Countless iPhone 5s and iPhone 5c are claiming Apple's new iOS 7 is making them sick. The key culprits appear to be visual effects in the user interface that did not exist in previous versions of iOS 7, which is preinstalled on every new iPhone 5c and 5s.
The interaction between the user interface and the iPhone's gyroscope and accelerometer makes the interface appear to be floating over the background image, plus there is widespread use of zooming animations during transitions.
Some users are reporting that this combination of visual effects is causing them to feel dizzy or queasy -- an effect much like sickness.
"Giving Me a Headache"
On the Apple Support Communities forum, for instance, a user named Ensorceled wrote earlier this month that "the zoom animations everywhere on the new iOS 7 are literally making me nauseous and giving me a headache," and added that "it's exactly how I used to get car sick if I tried to read in the car."
Another user, ajax324: "I can't believe someone when testing iOS 7 didn't say, 'Hey, this animation makes me nauseous.'" A Luxembourg-based user, Guballu, points out that there's a setting that allows one to "reduce motion," while another notes this only removes the parallax effect of a plane of icons moving independently of the background, but does not alter the animations.
Others report employing such workarounds as putting app icons into folders, moving all apps to a page other than the main one, or even downgrading to iOS 6.x.
NBC News talked to a Montclair State University psychologist, Frederick Bonato, who said that, although he and his colleagues have not done any experiments with the new OS, the motion of the screen coupled with the "very sharp, clear" resolution is most likely central to the problem. This results, Bonato said, in "seeing a three-dimensional space," which the user knows "is flat," thus confusing the brain into thinking the user is in motion. He said this kind of conflicting information similarly causes dizziness or nausea in, say, IMAX movie theaters or flight simulators.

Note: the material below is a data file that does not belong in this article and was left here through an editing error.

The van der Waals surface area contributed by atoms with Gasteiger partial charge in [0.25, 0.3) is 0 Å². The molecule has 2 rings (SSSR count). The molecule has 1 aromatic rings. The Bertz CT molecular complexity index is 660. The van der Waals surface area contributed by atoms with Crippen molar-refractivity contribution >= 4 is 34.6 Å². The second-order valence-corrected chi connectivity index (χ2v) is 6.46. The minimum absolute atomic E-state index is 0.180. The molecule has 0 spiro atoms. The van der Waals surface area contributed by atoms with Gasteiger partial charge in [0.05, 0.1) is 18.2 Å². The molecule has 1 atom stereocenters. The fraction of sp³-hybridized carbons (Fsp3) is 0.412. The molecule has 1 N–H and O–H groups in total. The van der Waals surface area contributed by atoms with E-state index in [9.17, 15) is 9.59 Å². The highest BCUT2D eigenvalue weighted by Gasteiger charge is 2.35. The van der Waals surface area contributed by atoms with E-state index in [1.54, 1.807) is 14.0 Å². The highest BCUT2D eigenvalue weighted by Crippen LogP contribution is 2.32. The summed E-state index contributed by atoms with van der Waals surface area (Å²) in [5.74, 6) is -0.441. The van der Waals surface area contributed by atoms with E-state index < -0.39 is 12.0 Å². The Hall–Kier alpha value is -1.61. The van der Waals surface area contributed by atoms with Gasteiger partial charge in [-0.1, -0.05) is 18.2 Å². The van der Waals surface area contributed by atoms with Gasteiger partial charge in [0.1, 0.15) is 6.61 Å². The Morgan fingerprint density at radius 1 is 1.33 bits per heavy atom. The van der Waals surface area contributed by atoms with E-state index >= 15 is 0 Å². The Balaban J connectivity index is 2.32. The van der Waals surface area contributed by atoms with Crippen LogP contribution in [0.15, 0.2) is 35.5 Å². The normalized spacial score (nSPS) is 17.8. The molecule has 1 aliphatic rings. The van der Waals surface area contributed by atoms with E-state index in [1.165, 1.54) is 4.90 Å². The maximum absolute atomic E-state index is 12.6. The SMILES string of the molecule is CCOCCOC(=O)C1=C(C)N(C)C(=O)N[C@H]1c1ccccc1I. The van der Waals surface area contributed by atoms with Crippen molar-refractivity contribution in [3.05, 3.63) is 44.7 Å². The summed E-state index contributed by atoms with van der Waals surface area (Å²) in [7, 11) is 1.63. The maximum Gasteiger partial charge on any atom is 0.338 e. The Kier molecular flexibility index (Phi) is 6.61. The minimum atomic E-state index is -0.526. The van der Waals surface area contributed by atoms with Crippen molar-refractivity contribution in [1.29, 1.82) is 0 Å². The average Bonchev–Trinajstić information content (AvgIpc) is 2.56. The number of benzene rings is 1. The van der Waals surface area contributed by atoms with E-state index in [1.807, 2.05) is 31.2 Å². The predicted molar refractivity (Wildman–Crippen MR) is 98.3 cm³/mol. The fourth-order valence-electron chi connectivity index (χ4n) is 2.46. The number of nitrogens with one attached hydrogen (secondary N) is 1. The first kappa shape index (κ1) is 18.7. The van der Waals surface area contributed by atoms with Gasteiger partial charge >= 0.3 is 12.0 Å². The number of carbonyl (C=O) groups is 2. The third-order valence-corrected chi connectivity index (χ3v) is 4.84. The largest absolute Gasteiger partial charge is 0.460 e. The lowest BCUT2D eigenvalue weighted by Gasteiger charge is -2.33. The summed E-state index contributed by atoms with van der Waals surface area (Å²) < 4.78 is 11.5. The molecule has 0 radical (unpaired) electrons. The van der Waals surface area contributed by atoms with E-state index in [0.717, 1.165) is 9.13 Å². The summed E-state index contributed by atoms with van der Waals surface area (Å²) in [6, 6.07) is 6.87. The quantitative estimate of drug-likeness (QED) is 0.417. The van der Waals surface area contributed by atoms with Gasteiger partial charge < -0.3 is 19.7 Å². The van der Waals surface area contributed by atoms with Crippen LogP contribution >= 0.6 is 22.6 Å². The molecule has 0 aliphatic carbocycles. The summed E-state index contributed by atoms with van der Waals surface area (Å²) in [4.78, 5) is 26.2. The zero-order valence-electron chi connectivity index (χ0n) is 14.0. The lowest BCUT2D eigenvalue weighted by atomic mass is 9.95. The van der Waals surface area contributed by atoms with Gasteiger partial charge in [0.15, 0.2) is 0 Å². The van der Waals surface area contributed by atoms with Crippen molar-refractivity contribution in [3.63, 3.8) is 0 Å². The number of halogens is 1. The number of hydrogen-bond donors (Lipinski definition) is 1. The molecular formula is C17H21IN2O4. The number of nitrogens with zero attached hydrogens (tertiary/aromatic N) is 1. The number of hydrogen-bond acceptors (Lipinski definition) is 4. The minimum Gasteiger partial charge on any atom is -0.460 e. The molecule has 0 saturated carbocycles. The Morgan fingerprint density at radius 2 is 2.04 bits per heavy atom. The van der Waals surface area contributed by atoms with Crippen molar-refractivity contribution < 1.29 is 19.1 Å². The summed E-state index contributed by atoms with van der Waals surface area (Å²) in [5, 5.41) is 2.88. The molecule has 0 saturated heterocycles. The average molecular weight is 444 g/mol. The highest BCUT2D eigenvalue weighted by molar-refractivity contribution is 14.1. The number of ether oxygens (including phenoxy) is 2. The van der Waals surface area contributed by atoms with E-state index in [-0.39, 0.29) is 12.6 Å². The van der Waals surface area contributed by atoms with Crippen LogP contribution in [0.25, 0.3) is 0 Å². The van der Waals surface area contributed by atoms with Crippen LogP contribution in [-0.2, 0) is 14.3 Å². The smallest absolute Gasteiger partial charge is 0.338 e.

"Snappy and Slick"
Ramon Llamas, Research Analyst at IDC Mobility, said he found iOS 7 to be "snappy and slick," and added that he didn't think these reports would significantly affect the acceptance of the new OS or the new iPhone models.
At the moment, he said, it appears that there are not a "huge number" of users who are having this kind of reaction to the visuals. If the number of complaints keeps growing, however, Llamas said Apple could issue an update, such as one that allows all contributing factors to be turned off.
Of course, what Apple doesn't want is another mass uprising of customers that compels it to issue apologies and major fixes. Such an uprising occurred, for instance, in 2010 following reports of wavering radio signal strength in the iPhone 4 when a user's hand or finger was placed near one edge. Apple ended up offering a free bumper case to every iPhone 4 customer, as well as a refund.
Posted: 2013-10-22 @ 7:46am PT
The new system sent me to my eye care specialist. I can't see the screen and the colors are way to vivid. I hate this new version. I have a TBI. This is horrible for someone like me who have cognitive and short memory problems.
Posted: 2013-10-18 @ 4:32am PT
You can sign the online petition here:
Posted: 2013-10-07 @ 10:06am PT
You know you can turn it off? Just go to your settings. It's not that hard.
Posted: 2013-10-01 @ 9:36pm PT
I wish I could downgrade! It makes me not want to use my phone!